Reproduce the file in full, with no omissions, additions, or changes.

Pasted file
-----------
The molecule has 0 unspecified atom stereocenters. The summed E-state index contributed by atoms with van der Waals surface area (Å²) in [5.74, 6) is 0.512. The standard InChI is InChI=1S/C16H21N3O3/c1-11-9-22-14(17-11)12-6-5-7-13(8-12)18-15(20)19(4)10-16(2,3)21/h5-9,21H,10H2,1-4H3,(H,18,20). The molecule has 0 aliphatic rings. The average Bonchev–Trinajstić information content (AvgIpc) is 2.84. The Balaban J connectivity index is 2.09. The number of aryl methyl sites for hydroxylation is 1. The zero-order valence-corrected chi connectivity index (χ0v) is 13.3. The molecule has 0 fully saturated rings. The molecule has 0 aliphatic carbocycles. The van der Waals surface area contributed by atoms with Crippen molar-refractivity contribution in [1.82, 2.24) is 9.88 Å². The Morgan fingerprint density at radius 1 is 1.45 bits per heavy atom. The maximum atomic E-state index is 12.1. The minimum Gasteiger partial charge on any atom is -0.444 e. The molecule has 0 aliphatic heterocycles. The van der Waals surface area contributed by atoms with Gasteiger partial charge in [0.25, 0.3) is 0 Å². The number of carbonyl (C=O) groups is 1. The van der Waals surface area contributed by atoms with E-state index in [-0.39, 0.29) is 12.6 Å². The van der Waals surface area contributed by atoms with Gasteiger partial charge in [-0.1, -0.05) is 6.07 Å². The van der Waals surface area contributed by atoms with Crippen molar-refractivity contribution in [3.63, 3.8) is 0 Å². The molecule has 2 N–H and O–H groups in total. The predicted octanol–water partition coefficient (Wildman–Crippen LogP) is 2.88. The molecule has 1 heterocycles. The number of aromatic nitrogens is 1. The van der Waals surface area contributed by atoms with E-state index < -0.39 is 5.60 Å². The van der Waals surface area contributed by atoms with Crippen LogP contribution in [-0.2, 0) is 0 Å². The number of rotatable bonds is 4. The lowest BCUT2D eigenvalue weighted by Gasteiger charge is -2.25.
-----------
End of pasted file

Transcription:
The molecule has 0 unspecified atom stereocenters. The summed E-state index contributed by atoms with van der Waals surface area (Å²) in [5.74, 6) is 0.512. The standard InChI is InChI=1S/C16H21N3O3/c1-11-9-22-14(17-11)12-6-5-7-13(8-12)18-15(20)19(4)10-16(2,3)21/h5-9,21H,10H2,1-4H3,(H,18,20). The molecule has 0 aliphatic rings. The average Bonchev–Trinajstić information content (AvgIpc) is 2.84. The Balaban J connectivity index is 2.09. The number of aryl methyl sites for hydroxylation is 1. The zero-order valence-corrected chi connectivity index (χ0v) is 13.3. The molecule has 0 fully saturated rings. The molecule has 0 aliphatic carbocycles. The van der Waals surface area contributed by atoms with Crippen molar-refractivity contribution in [1.82, 2.24) is 9.88 Å². The Morgan fingerprint density at radius 1 is 1.45 bits per heavy atom. The maximum atomic E-state index is 12.1. The minimum Gasteiger partial charge on any atom is -0.444 e. The molecule has 0 aliphatic heterocycles. The van der Waals surface area contributed by atoms with Gasteiger partial charge in [0.25, 0.3) is 0 Å². The number of carbonyl (C=O) groups is 1. The van der Waals surface area contributed by atoms with E-state index in [-0.39, 0.29) is 12.6 Å². The van der Waals surface area contributed by atoms with Gasteiger partial charge in [-0.1, -0.05) is 6.07 Å². The van der Waals surface area contributed by atoms with Crippen molar-refractivity contribution in [3.63, 3.8) is 0 Å². The molecule has 2 N–H and O–H groups in total. The predicted octanol–water partition coefficient (Wildman–Crippen LogP) is 2.88. The molecule has 1 heterocycles. The number of aromatic nitrogens is 1. The van der Waals surface area contributed by atoms with E-state index < -0.39 is 5.60 Å². The van der Waals surface area contributed by atoms with Crippen LogP contribution in [-0.2, 0) is 0 Å². The number of rotatable bonds is 4. The lowest BCUT2D eigenvalue weighted by Gasteiger charge is -2.25.